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EU Presents New Africa Strategy

A 'Turning Point' for the Continent?

A new EU aid plan aims to ensure that Africa achieves the Millennium Development Goals. An 'EU Strategy for Africa: Towards a Euro-African pact to accelerate Africa's Development' announced on 12 October 2005 says peace and security, good governance, better trade links and improved education are key to ensure that the goals are achieved.
Stefania Bianchi reports.

The strategy launched by José Manuel Barroso, president of the European Commission (the European Union executive) and Louis Michel, commissioner for development and humanitarian aid, will seek to build a strategic partnership for security and development. Half of EU aid increase will go towards Africa, meaning 20 billion euros (24 billion dollars) extra a year by 2010 and an additional 46 billion euros (55 billion dollars) a year by 2015, the Communication from the Commission to the Council, the European Parliament and the European Economic and Social Committee says.

"The purpose of this strategy for Africa is to give the EU a comprehensive, integrated and long-term framework for its relations with the African continent," the paper says. The plan spells out concerns about the effectiveness of the present development aid policy and the challenge of meeting the Millennium Development Goals (MDGs). These include universal primary education, cutting hunger and poverty in half, and sharply reducing maternal and infant mortality.

* Better coordination between the member states and the Commission
The EU, which provides 60 percent of aid for Africa, needs to better coordinate national development programmes and policies of its 25 member states and those of the European Commission, the paper says. "For too long, the EU's relations with Africa have been too fragmented, both in policy formulation and implementation. Neither Europe nor Africa can afford to sustain this situation," it says.

"In recent years, a forward-looking Africa has re-emerged on the international scene with more confidence, dynamism and optimism than ever before. There is now a unique window of opportunity to give Africa a decisive push towards sustainable development." The strategy says the EU should support Africa's "gradual integration into world markets and assist in stimulating sufficiently rapid, broad-based and sustainable economic growth" in order to contribute to an effective reduction of poverty. "The EU should continue to help African countries to implement macroeconomic and structural policies that encourage private investment and stimulate pro-poor growth," it says. Other areas to be targeted include better environmental protection, education and improving basic social services.

* Call for a new EU budget
Michel said after presenting the paper to chairman of the African Union (AU) Alpha Oumar Konare that it marked a "turning point" for Africa. "If adopted by the Council, the EU Strategy for Africa will mark a true turning point to help Africa help itself. One of the EU's most central challenges in development cooperation remains to ensure a coherent and effective approach between 26 different actors -- the 25 member states and the European Commission," he told media representatives.

The strategy follows the agreement by EU leaders in June that the 15 "oldest" EU member states should allocate 0.7 percent of their gross national income (GNI) for development assistance by 2015, and recommendations in July on avoiding duplication in Europe's aid efforts. Barosso called on EU leaders to reach a deal on a new EU budget. "An agreement is urgent for our relations with Africa. We need to do more, clearly. It's not just a question of values, of generosity and solidarity, it is in our interest. We need to tackle the structural deep roots of underdevelopment in Africa. Our commitment is to fulfil the millennium goals," he told media representatives. Konare said the 53-nation AU was ready to play its part in tackling poverty. "There are all sorts of long-term problems that need to be tackled," he said.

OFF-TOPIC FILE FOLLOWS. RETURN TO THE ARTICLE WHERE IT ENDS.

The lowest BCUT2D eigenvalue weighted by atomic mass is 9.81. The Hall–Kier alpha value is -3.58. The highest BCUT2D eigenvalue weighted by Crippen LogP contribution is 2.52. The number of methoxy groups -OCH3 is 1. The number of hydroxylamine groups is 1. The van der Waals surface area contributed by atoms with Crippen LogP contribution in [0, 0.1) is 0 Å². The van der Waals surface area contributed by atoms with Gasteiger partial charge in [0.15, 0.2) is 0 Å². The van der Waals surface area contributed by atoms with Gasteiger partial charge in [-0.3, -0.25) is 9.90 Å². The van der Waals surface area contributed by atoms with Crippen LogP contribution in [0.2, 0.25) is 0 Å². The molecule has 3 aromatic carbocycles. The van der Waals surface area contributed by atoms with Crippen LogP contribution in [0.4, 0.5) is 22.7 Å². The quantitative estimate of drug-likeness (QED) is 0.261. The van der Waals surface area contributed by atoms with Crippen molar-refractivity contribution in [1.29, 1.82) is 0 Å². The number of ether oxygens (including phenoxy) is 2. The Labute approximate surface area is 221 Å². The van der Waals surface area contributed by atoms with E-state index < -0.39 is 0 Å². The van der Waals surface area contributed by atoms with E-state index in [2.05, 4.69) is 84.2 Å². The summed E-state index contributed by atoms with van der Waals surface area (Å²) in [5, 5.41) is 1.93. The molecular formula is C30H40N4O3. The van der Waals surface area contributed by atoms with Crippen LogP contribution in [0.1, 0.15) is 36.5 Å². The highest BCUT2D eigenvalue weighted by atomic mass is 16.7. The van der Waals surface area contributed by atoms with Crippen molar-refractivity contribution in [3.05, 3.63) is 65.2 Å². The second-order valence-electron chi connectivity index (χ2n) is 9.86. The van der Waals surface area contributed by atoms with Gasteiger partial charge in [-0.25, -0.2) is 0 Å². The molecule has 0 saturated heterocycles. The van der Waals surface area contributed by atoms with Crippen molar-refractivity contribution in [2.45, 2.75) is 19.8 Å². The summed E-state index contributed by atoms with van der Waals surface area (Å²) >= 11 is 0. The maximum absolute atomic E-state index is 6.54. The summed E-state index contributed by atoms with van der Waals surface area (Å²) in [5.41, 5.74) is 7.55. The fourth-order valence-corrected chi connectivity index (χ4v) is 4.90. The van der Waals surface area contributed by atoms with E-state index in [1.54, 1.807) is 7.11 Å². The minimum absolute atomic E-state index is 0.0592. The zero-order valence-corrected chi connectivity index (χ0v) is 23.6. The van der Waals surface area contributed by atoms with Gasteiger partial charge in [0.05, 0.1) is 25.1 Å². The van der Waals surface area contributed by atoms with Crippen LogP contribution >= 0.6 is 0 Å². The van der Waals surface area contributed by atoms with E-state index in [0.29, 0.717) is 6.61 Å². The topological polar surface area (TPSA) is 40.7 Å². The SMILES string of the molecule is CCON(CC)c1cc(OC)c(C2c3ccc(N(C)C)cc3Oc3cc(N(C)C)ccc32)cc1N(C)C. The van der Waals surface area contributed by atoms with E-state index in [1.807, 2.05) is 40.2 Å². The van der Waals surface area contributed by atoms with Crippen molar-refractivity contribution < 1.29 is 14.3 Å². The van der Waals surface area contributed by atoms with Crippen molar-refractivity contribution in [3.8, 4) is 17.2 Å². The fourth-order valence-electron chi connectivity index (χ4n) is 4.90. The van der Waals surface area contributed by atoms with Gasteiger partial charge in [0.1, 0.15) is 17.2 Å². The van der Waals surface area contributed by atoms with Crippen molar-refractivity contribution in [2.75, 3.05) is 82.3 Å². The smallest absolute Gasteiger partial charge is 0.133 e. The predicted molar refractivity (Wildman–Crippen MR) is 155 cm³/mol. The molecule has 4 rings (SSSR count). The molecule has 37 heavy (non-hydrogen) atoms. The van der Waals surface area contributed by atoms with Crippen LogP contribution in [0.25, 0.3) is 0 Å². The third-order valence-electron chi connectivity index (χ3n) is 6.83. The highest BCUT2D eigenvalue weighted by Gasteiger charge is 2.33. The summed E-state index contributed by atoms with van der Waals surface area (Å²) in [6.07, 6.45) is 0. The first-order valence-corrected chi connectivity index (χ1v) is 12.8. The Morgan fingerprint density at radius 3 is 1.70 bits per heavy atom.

* Targeted towards governments
Denise Auclair, EU development policy officer at the Coopération Internationale pour le Développement et la Solidarité (CIDSE; see >>> here), a Brussels-based development group, said the strategy is mainly targeted towards governments and towards regional intergovernmental organisations. "But if the EU wants to see more democratic and legitimate governments and policies in Africa, it should recognise that civil society has a key role to play and needs more support," she told IPS.

She also urged the EU to address other development issues essential for achievement of the MDGs. "Some 80 percent of Africa's population depends on the agricultural sector, and what is needed in order to preserve food security is not only infrastructure but importantly, the ability of governments to protect their agricultural markets and small farmers," she said.

Auclair added that the strategy cannot afford to ignore the "heavy burden of debt holding back many African countries," nor the issue of security. "More attention is needed to the factors that cause conflict, such as inequalities in access to resources, or the global arms trade. Long-term security for Africa will only come if structural causes of injustice and poverty are addressed, so development has to remain the priority," she said.

The European Commission hopes the strategy will be endorsed by EU leaders at a European Council meeting in December and at a subsequent EU-AU summit in Lisbon.

© IPS

(Posted: 15 October 2005)

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